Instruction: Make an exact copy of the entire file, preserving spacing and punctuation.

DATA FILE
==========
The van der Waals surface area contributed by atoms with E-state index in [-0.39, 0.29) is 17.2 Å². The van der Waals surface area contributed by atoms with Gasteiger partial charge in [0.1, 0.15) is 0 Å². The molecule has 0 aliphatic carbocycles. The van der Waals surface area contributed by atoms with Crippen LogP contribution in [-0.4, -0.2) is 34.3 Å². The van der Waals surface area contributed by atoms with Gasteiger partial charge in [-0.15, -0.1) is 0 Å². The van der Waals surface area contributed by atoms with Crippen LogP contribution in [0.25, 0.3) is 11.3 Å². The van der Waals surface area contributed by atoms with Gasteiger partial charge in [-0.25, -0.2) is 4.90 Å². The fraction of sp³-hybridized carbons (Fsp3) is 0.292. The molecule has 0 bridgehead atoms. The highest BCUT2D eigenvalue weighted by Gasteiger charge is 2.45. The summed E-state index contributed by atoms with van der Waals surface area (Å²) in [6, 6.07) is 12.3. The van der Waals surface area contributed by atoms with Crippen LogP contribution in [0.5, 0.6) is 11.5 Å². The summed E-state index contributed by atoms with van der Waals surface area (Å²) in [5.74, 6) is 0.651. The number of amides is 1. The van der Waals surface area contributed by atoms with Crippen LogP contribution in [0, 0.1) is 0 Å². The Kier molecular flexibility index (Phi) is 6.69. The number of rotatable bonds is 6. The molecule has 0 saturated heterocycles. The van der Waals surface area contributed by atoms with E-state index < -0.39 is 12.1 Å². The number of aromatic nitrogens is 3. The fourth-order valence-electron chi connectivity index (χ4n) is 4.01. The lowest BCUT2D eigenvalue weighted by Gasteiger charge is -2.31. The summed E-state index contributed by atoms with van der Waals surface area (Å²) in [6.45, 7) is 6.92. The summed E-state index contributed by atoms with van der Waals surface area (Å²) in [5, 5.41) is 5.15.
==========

The van der Waals surface area contributed by atoms with E-state index in [-0.39, 0.29) is 17.2 Å². The van der Waals surface area contributed by atoms with Gasteiger partial charge in [0.1, 0.15) is 0 Å². The molecule has 0 aliphatic carbocycles. The van der Waals surface area contributed by atoms with Crippen LogP contribution in [-0.4, -0.2) is 34.3 Å². The van der Waals surface area contributed by atoms with Gasteiger partial charge in [-0.15, -0.1) is 0 Å². The van der Waals surface area contributed by atoms with Crippen LogP contribution in [0.25, 0.3) is 11.3 Å². The van der Waals surface area contributed by atoms with Gasteiger partial charge in [-0.25, -0.2) is 4.90 Å². The fraction of sp³-hybridized carbons (Fsp3) is 0.292. The molecule has 0 bridgehead atoms. The highest BCUT2D eigenvalue weighted by Gasteiger charge is 2.45. The summed E-state index contributed by atoms with van der Waals surface area (Å²) in [6, 6.07) is 12.3. The van der Waals surface area contributed by atoms with Crippen LogP contribution in [0.5, 0.6) is 11.5 Å². The summed E-state index contributed by atoms with van der Waals surface area (Å²) in [5.74, 6) is 0.651. The number of amides is 1. The van der Waals surface area contributed by atoms with Crippen LogP contribution in [0, 0.1) is 0 Å². The Kier molecular flexibility index (Phi) is 6.69. The number of rotatable bonds is 6. The molecule has 0 saturated heterocycles. The van der Waals surface area contributed by atoms with E-state index < -0.39 is 12.1 Å². The number of aromatic nitrogens is 3. The fourth-order valence-electron chi connectivity index (χ4n) is 4.01. The lowest BCUT2D eigenvalue weighted by Gasteiger charge is -2.31. The summed E-state index contributed by atoms with van der Waals surface area (Å²) in [6.45, 7) is 6.92. The summed E-state index contributed by atoms with van der Waals surface area (Å²) in [5, 5.41) is 5.15.